Why data tracking & analysis is iteration and not a one-time project
Dear Data-Traveller, please note that this is a LinkedIn-Remix.
I posted this content already on LinkedIn in September 2022, but I want to make sure it doesn’t get lost in the social network abyss.
For your accessibility-experience and also for our own content backup, we repost the original text here.
Have a look, leave a like if you like it, and join the conversation in the comments if this sparks a thought!
Screenshot with Comments:
Before you analyze or collect data, you need to define your questions.
This is pretty easy to write in a LinkedIn post.
But the reality is usually much harder.
Let’s take a typical product context. We are working on a new feature and are ready to launch. Now we need to define what kind of questions we want to get answered. So we can determine what data needs to be collected.
Not too hard – Question: Is this feature working?
Too broad – One level deeper:
How can we see if this feature is working?
> Now starts to get interesting – In the end: when a user, after using the feature, has started/renewed a subscription
But this can also be generic and may take some time – let’s dig deeper.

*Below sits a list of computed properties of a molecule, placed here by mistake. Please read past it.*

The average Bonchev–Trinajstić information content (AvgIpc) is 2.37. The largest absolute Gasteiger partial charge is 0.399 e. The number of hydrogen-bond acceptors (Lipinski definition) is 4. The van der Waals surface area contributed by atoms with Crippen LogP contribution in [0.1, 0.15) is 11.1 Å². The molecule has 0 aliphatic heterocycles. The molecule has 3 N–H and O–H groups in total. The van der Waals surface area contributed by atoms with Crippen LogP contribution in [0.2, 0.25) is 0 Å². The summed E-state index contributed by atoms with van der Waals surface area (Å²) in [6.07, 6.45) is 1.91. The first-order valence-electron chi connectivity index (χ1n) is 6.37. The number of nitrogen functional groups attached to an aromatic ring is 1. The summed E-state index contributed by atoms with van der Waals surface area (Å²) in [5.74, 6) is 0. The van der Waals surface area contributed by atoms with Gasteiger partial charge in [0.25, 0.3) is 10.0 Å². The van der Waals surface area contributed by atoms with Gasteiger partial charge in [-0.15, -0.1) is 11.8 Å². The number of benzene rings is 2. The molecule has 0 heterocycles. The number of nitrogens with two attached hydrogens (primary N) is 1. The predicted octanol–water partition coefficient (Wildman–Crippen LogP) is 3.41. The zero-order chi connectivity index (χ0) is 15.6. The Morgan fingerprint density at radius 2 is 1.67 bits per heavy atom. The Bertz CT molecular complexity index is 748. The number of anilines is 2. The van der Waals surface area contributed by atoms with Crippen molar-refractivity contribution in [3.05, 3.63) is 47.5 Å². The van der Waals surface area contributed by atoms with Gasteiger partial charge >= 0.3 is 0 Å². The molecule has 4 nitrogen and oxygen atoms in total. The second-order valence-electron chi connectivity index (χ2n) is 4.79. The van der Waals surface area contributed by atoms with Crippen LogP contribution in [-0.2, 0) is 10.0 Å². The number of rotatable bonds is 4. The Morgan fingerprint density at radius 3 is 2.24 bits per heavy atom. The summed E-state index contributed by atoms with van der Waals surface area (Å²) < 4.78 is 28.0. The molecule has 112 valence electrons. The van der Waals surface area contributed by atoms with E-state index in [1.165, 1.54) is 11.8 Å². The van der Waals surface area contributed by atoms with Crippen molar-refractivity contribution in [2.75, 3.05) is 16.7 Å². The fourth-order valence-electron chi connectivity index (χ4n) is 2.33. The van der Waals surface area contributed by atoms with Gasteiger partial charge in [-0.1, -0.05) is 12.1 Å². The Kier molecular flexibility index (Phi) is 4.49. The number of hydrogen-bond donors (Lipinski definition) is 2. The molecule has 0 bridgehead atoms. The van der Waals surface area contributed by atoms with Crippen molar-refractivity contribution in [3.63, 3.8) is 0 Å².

How do we define the success of this feature itself – what is the state of success of the feature – when we determine that we can measure it. We introduce a new workflow feature – state of success: one workflow created and active.
But is that all? No, this is just the start.
My intention of this short exercise is to show two things:
– it’s fun and time worth investing to do a session with all people involved in developing a new feature to think about measuring it
> You will not know all the questions before you implement the tracking. Good teams will develop even more after it. And that is totally ok. Therefore you need to have a process to extend your tracking and reporting constantly. Data & Analysis is iteration and not a project.